2005 Teresa Kellerman
What do we need in our
community in order to care for adults with FASD?
There are two very
obvious needs. We need adequate services and we need funding to
provide those services.
But let’s get
reasonable. We cannot just tell our legislators we need programs A,
B, and C, and we need X amount of dollars to fund them.
This is just not going
to happen until we “get over it.” As a society we need to get over
our love affair with alcohol. As responsible consumers we need to
recognize the power that the alcohol industry has over our attitudes and
beliefs and behaviors and the influence this mighty entity has over our
legislators and policymakers and our families.
We as a society need
to remove our blinders of denial about alcohol as a dangerous drug.
We don’t need to be anti-alcohol, we just need to tell the truth about
alcohol. We break down denial by raising awareness about alcohol and
FASD, and not just on September 9th.
We need to talk more about the danger alcohol consumption poses to women
of childbearing age and about the high rate of birth control failure.
Half of all women of childbearing age drink alcohol, and that rate is
increasing year after year. We need to ask ourselves “Why?”
Half of all pregnancies are unplanned, so women are exposing their babies
to alcohol without even knowing they are pregnant. Again, we need to
ask ourselves “Why?” Is the alcohol industry targeting young women?
Are there more young women for whom prevention, education, or treatment is
just not going to be effective? We need to keep asking ourselves
“Why” until we find the core answers.
But let’s jump forward
in time and say that we have the money and the resources to provide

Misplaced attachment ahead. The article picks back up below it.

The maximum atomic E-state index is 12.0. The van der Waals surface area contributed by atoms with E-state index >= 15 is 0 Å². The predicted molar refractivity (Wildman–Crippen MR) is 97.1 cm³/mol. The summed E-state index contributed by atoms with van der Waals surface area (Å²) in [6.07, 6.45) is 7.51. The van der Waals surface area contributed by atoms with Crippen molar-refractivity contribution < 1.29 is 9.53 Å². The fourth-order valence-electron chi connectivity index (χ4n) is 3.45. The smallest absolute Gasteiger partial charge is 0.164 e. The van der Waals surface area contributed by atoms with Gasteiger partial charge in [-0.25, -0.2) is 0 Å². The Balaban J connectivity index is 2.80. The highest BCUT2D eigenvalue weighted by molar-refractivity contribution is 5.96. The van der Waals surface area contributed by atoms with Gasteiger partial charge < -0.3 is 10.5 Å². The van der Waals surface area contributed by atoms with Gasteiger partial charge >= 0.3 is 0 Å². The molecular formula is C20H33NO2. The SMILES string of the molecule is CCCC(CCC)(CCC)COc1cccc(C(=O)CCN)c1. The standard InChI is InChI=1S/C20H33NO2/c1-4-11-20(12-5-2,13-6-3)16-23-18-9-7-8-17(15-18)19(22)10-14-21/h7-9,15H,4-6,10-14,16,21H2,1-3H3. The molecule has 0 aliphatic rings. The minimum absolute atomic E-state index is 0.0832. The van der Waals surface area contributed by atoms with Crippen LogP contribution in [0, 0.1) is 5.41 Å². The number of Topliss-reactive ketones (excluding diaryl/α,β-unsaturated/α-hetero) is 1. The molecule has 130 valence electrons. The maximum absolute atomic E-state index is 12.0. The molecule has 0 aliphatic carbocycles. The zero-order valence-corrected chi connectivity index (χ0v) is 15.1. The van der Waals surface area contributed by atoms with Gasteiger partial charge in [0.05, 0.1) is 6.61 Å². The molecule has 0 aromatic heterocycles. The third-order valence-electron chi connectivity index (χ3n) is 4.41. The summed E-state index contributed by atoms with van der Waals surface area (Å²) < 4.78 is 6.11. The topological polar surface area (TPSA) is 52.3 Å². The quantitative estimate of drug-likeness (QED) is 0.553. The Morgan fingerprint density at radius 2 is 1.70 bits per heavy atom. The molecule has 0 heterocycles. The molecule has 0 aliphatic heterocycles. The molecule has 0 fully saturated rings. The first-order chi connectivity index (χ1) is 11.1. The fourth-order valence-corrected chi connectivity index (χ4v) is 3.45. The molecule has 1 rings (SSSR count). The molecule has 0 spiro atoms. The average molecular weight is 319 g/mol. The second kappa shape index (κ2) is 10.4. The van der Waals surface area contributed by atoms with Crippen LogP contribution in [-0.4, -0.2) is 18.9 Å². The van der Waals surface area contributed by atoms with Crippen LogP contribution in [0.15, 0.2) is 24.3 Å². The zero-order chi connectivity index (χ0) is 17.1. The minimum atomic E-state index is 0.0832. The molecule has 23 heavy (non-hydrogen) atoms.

services to adults with FASD. What would that look like?
First of all, for a
group’s needs to be met in the community, the community needs to know
about and understand the group’s needs. If FASD is mostly invisible
and to a great extent misunderstood, then we have to begin by educating
the entire community: government leaders, service providers,
educators, and the general public.
We need to recognize
individuals with FASD at all ages. A diagnosis would be ideal;
documentation would be helpful. But this is seldom going to be the
case. So we should do what we can to verify suspicions of possible
We would identify
adults using assessments, such as a good psychological evaluation, or a
questionnaire or checklist, or maybe a functional assessment like the
Vineland, or perhaps just a thorough journal by the parent or caregiver.
Based on the data collected, we would put together a good needs
assessment, an individual personal plan.
Then we would educate
everyone in that person’s life: the team, the family, and the individual
himself or herself, about that person’s specific disability, how FASD
affects his or her ability to function in life. An important
component of educating the family and the individual would include
guidance through the grief process to accept the reality of FASD, to let
go of the dream, and to find a new dream toward which to work.
Then, and only then,
can we begin to provide quality services. That means providing the
individual with an “external brain” as noted by Drs. Sterling Clarren and
Susan Doctor. That external brain will look different for each
individual, based on their unique needs. It might look like 24/7
supervision, or daily mentoring. How much guidance is given will
depend on the individual’s past record, their present level of
functioning, and the future risk of serious secondary disabilities based
on reasonable expectations.
We will set reasonable
goals for the individual, based on this priority: Safety first, then
health, and then freedom. We will resist the temptation (peer
pressure) to give the adult with FASD (who may have the functional ability
of a 6 year old) the same independence we give to nondisabled adults.
Giving them too much freedom puts them at serious risk of becoming
arrested, addicted, injured, or killed. Then they will have no
freedom. If we protect their right to a safe environment and a
healthy lifestyle, we maximize their chances to have a relatively high
level of freedom.
So it boils down to
providing the individual with the “external brain” as determined by sound
assessments to allow the person the best chance to live a quality of life
that encourages them to find their dreams and attain success.